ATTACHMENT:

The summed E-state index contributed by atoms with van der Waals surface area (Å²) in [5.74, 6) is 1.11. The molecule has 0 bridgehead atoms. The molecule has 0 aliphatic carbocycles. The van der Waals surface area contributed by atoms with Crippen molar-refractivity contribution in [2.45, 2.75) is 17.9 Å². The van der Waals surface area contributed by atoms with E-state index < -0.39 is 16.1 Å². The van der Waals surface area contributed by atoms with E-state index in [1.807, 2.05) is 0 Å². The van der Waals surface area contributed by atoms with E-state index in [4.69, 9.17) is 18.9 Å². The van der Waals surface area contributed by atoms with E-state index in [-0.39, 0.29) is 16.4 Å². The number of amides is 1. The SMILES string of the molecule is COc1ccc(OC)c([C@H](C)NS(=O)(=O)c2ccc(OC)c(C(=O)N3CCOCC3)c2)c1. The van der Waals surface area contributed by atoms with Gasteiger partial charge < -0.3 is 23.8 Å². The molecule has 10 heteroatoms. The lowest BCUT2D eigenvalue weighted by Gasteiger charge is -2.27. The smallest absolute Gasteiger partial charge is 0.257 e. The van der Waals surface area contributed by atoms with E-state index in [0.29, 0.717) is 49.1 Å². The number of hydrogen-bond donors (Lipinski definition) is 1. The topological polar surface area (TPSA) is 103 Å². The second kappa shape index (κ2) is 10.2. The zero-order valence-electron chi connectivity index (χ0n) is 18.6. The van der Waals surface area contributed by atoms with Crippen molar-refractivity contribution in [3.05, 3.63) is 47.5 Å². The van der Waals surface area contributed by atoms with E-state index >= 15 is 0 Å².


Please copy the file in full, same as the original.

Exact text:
The summed E-state index contributed by atoms with van der Waals surface area (Å²) in [5.74, 6) is 1.11. The molecule has 0 bridgehead atoms. The molecule has 0 aliphatic carbocycles. The van der Waals surface area contributed by atoms with Crippen molar-refractivity contribution in [2.45, 2.75) is 17.9 Å². The van der Waals surface area contributed by atoms with E-state index < -0.39 is 16.1 Å². The van der Waals surface area contributed by atoms with E-state index in [1.807, 2.05) is 0 Å². The van der Waals surface area contributed by atoms with E-state index in [4.69, 9.17) is 18.9 Å². The van der Waals surface area contributed by atoms with E-state index in [-0.39, 0.29) is 16.4 Å². The number of amides is 1. The SMILES string of the molecule is COc1ccc(OC)c([C@H](C)NS(=O)(=O)c2ccc(OC)c(C(=O)N3CCOCC3)c2)c1. The van der Waals surface area contributed by atoms with Gasteiger partial charge < -0.3 is 23.8 Å². The molecule has 10 heteroatoms. The lowest BCUT2D eigenvalue weighted by Gasteiger charge is -2.27. The smallest absolute Gasteiger partial charge is 0.257 e. The van der Waals surface area contributed by atoms with E-state index in [0.29, 0.717) is 49.1 Å². The number of hydrogen-bond donors (Lipinski definition) is 1. The topological polar surface area (TPSA) is 103 Å². The second kappa shape index (κ2) is 10.2. The zero-order valence-electron chi connectivity index (χ0n) is 18.6. The van der Waals surface area contributed by atoms with Crippen molar-refractivity contribution in [3.05, 3.63) is 47.5 Å². The van der Waals surface area contributed by atoms with E-state index >= 15 is 0 Å².